Encyclopedia Britannica
The Natural History Museum of London
Age of Dinosaurs
Dinosaur Jungle
Enchanted Learning

24 November 2018

Early Feathers

We always love a fossil that we haven't talked about or a fossil that has had a lengthy absence and we are talking about it for the first time in a really long time. This may or may not be one of those times; I feel like we have covered Protarchaeopteryx robusta before, but searches of the entries on the blog turned up nothing. That is almost 8 years worth of entries to search though, and considering that with this year as an exception of every day entries, that is a search of almost 2500 entries. Regardless, the small "Before Archaeopteryx" feathered theropod is an interesting dinosaur that was discovered in the Yixian Formation of China in rocks that belong to the Aptian age of the Early Cretaceous (approximately 124.6 MYA). There are questions about the validity of the animal; some discussion has involved its relationship to another small dinosaur, Incisivosaurus (we may visit this animal next week to follow up). However, with that relationship in question and not cemented or ignored, another relationship is still alternatively proposed for Protarchaeopteryx; that this animal represents a basal oviraptorosaurid. Despite this ancestral mystery, we do have some idea about what the animal ate (likely mostly herbivorous but sometimes supplementing this diet with meat) and what it was covered in (symmetrical, flightless feathers) and we can therefore form a few hypotheses about the way that Protarchaeopteryx lived in and interacted with its environment and other animals.

Protarchaeopteryx holotype at the Geological Museum of China
CC BY-SA 4.0

20 November 2018

Two papers

There are two important papers that everyone interested in Rubeosaurus should take a moment to read today. These papers discuss, first, some interesting remains of "Styracosaurus" ovatus in which the authors, McDonald and Horner, introduce new remains attributed to this species and then analyze the characters and describe the phylogeny of the animal. This paper contains the naming of the new genus, Rubeosaurus, based on this material and is therefore important in knowing where the dinosaur came from and what was known about it previous to its naming in a new genus in 2010. The second paper is about a subadult specimen of the genus that was discovered somewhat recently and described by McDonald in 2017. This description is actually a revisiting of a previous description of another dinosaur (Brachyceratops) and places a young animal within the genus Rubeosaurus. Additionally, this description causes the name Brachyceratops to be considered invalid, or as we more commonly say in paleontology, it is a nomen dubium (a problem name).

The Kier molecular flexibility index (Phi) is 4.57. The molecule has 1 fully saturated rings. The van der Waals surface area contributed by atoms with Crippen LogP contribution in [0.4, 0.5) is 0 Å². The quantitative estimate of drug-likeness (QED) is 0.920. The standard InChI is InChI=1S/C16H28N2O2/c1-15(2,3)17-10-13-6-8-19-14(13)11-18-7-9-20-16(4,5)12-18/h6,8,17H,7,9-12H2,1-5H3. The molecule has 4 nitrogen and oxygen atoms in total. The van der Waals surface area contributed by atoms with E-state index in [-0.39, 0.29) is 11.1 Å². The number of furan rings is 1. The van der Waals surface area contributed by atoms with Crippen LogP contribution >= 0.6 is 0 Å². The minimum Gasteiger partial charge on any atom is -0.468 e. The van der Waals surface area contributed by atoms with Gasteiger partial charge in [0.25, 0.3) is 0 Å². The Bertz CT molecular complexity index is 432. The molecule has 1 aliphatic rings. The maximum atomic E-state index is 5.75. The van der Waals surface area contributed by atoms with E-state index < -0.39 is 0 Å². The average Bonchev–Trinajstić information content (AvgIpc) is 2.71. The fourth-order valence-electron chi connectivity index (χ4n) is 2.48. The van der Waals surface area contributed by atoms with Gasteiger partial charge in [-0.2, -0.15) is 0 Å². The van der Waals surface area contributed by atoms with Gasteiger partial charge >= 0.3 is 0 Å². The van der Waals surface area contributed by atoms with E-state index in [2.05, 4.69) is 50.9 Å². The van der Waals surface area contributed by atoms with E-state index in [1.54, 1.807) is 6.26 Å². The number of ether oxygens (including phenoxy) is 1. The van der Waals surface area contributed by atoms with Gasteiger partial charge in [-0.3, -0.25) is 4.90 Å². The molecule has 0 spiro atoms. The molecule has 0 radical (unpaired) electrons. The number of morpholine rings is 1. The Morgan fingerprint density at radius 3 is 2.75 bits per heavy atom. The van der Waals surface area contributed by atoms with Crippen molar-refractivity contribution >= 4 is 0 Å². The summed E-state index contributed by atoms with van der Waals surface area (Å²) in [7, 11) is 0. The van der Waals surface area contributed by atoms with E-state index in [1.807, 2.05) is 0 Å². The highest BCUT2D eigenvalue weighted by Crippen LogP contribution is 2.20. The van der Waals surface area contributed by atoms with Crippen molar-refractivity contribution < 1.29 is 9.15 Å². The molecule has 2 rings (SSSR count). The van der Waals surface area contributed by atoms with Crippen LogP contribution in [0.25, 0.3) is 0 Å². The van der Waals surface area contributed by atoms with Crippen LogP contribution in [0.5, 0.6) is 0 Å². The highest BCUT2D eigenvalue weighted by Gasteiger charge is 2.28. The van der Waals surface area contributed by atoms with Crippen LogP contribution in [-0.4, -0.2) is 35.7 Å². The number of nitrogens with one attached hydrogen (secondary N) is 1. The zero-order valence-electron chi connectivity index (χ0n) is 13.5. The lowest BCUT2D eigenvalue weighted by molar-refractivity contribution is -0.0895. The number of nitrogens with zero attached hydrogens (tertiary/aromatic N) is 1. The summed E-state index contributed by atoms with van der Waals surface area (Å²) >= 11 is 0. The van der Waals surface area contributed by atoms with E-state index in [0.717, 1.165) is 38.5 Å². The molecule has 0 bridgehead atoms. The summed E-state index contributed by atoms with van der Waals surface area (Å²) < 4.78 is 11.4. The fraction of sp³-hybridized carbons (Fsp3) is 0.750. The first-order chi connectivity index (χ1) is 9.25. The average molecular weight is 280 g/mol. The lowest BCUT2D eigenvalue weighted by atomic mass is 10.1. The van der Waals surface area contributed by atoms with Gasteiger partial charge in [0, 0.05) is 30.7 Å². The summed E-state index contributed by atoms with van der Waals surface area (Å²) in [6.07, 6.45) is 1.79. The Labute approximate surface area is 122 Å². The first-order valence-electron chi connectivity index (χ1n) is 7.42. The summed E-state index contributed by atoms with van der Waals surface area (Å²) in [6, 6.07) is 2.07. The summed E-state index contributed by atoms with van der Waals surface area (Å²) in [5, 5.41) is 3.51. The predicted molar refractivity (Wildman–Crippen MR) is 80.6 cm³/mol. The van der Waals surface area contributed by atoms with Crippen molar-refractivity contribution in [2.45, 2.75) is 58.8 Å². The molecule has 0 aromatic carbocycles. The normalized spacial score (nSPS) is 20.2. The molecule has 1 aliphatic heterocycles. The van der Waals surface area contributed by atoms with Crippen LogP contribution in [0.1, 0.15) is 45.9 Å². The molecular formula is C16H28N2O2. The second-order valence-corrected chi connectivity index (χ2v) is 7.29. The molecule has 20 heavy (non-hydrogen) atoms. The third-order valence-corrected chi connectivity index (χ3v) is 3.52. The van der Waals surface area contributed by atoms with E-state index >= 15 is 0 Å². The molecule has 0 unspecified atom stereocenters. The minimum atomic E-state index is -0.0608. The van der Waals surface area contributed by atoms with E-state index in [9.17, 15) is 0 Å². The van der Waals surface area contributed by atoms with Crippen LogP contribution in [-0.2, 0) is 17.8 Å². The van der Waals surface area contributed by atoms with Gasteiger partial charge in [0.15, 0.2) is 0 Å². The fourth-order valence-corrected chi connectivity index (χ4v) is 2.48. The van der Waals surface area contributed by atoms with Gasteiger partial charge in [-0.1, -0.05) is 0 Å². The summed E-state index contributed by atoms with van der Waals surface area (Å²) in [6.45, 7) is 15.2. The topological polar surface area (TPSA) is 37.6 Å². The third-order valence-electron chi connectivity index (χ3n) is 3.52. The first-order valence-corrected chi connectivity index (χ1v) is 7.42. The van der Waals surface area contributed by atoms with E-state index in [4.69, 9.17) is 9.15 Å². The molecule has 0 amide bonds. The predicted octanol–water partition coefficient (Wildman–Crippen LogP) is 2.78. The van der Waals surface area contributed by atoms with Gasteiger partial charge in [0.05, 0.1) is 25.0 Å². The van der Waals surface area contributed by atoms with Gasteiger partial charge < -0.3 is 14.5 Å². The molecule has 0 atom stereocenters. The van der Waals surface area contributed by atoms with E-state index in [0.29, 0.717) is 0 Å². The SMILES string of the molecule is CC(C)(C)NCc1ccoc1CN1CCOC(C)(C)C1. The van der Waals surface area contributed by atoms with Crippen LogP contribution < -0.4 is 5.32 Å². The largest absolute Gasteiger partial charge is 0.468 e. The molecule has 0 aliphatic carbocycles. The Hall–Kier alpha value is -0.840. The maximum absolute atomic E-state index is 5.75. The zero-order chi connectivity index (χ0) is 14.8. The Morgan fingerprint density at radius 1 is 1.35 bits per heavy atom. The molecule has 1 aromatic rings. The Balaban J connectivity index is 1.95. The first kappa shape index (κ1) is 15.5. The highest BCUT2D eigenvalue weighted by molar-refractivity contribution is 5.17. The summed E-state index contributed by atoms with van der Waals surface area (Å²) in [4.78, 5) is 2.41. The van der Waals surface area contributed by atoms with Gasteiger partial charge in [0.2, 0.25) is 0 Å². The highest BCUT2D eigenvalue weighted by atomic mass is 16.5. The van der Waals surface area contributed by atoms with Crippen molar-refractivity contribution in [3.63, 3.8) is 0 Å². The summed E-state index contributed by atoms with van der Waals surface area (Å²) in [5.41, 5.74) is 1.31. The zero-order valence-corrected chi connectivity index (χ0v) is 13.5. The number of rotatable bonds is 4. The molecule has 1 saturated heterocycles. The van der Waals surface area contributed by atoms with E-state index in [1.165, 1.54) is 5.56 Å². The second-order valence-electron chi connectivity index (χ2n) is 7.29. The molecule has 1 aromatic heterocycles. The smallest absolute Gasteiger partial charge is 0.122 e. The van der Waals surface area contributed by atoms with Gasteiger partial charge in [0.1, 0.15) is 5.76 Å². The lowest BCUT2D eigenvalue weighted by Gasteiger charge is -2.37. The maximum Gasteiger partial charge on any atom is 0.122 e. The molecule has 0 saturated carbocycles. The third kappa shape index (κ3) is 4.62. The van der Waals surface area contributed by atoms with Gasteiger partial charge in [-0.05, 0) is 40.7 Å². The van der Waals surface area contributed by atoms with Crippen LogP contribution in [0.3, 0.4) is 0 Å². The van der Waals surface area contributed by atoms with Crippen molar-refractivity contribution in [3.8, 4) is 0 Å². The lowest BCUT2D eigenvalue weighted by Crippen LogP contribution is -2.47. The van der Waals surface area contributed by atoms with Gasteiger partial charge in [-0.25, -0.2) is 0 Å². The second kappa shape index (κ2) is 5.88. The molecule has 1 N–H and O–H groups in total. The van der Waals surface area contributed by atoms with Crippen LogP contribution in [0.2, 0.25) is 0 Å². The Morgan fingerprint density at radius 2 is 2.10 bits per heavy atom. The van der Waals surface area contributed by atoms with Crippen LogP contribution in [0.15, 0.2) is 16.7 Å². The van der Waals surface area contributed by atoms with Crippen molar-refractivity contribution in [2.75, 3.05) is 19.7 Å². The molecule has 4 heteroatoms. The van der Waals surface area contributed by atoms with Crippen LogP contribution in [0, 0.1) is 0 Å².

17 November 2018

It Refers to Brambles

One might imagine that with a name like Rubeosaurus ovatus the person naming the dinosaur may have been poking fun at someone, but the name actually means "Bramble lizard" and references the appearance of the ceratopsian frill that makes up a good portion of the known skeletal elements. Originally named by Charles W. Gilmore in 1930 as a species of Styracosaurus, Rubeosaurus was split from that genus in 2010 by McDonald and Horner following a phylogenetic analysis conducted using new material attributed to what would be renamed Rubeosaurus. The ceratopsian dinosaur has a similar frill to its close relatives Styracosaurus and Einiosaurus. These frills all possess large parietal fenestrations and are bordered by large conical processes surrounding these cranial bones and highly ornamenting the skull. A singular and immense nasal horn is also present in Rubeosaurus, just as in its close relatives.
©Lukas Panzarin CC BY 2.5
From McDonald and Horner 2011